The new batch of Turkish forces will join ongoing exercises taking place under mutual agreements between Qatar and Turkey, said a statement from the Qatari Ministry of Defence's Communication Directorate circulated online.
The Ministry did not specify the number of Turkish troops in what is the third batch sent to Qatar since the Gulf crisis erupted in early June, or the type of equipment they are bringing.
"The Turkish troop reinforcements joining the Turkish military presence in Qatar come as part of the growing military cooperation... adhering to the relevant defence agreements between the two nations and their growing cooperation in combating violent extremism and fighting as part of the global coalition against terrorism," the statement said.
"The Turkish and Qatar forces in addition to operational cooperation will conduct joint and combined exercises that will aim to enhance joint capabilities between the two militaries".
The exercises are taking place as a diplomatic crisis in the Gulf enters its fourth week, with no signs of a near resolution.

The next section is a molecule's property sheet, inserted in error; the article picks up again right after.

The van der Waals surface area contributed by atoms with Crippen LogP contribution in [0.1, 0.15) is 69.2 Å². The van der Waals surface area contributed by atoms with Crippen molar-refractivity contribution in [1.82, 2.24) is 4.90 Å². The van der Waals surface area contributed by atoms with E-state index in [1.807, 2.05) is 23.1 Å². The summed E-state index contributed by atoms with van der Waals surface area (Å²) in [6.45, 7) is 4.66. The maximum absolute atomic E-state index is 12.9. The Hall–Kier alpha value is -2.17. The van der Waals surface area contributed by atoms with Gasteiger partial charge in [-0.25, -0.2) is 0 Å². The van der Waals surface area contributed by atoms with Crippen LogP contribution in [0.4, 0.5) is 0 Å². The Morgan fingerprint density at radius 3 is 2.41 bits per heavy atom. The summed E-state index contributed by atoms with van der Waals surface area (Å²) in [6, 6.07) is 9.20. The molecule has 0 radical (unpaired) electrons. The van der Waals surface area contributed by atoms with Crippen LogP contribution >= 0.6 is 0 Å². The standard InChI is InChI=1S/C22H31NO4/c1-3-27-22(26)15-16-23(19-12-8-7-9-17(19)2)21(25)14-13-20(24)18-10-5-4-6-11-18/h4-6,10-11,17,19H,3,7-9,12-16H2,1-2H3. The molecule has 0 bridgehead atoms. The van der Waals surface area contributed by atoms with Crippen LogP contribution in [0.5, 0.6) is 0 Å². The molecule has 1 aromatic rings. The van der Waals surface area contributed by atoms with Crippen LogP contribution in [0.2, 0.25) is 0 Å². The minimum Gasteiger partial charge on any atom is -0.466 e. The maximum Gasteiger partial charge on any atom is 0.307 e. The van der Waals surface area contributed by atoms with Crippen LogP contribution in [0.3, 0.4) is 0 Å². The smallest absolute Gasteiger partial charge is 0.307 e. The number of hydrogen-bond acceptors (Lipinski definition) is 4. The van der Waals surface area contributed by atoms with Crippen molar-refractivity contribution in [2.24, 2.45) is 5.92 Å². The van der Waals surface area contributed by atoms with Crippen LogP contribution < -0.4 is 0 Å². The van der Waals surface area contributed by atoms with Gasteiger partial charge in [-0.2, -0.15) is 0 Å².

|Qatar's defence minister is due to visit Ankara on Friday and will hold talks with his Ankara counterpart|
Saudi Arabia, the United Arab Emirates, Bahrain, Egypt and other countries have cut ties with Qatar over accusations the emirate supports terrorism.
Doha denies the accusations and says measures imposed on Qatar by its Gulf neighbours amount to a "blockade".
Turkey is one of Qatar's strongest allies. Qatar's defence minister is due to visit Ankara on Friday and will hold talks with his Ankara counterpart, sources at Turkey's defence ministry said on Thursday, according to a Reuters report.
Turkey has strongly backed Qatar in the crisis with Saudi Arabia and other Arab nations that cut off relations with Doha.
Earlier this month, Ankara fast-tracked an agreement to allow troops to be deployed at Turkey's military base in Qatar. Before the new reinforcements, it sent two separate detachments of Turkish troops to Doha.
Turkey is also sending food and medicines to Qatar to help end its isolation.
Foreign Minister Mevlut Cavusoglu has been one of the figures trying to forge a diplomatic solution to the crisis.
Turkish President Recep Tayyip Erdogan has slammed the economic and political isolation of Qatar as "inhumane and un-Islamic".
Last year, Qatar's Emir Sheikh Tamim bin Hamad al-Thani was the first foreign leader to phone Erdogan after a failed coup in Turkey.
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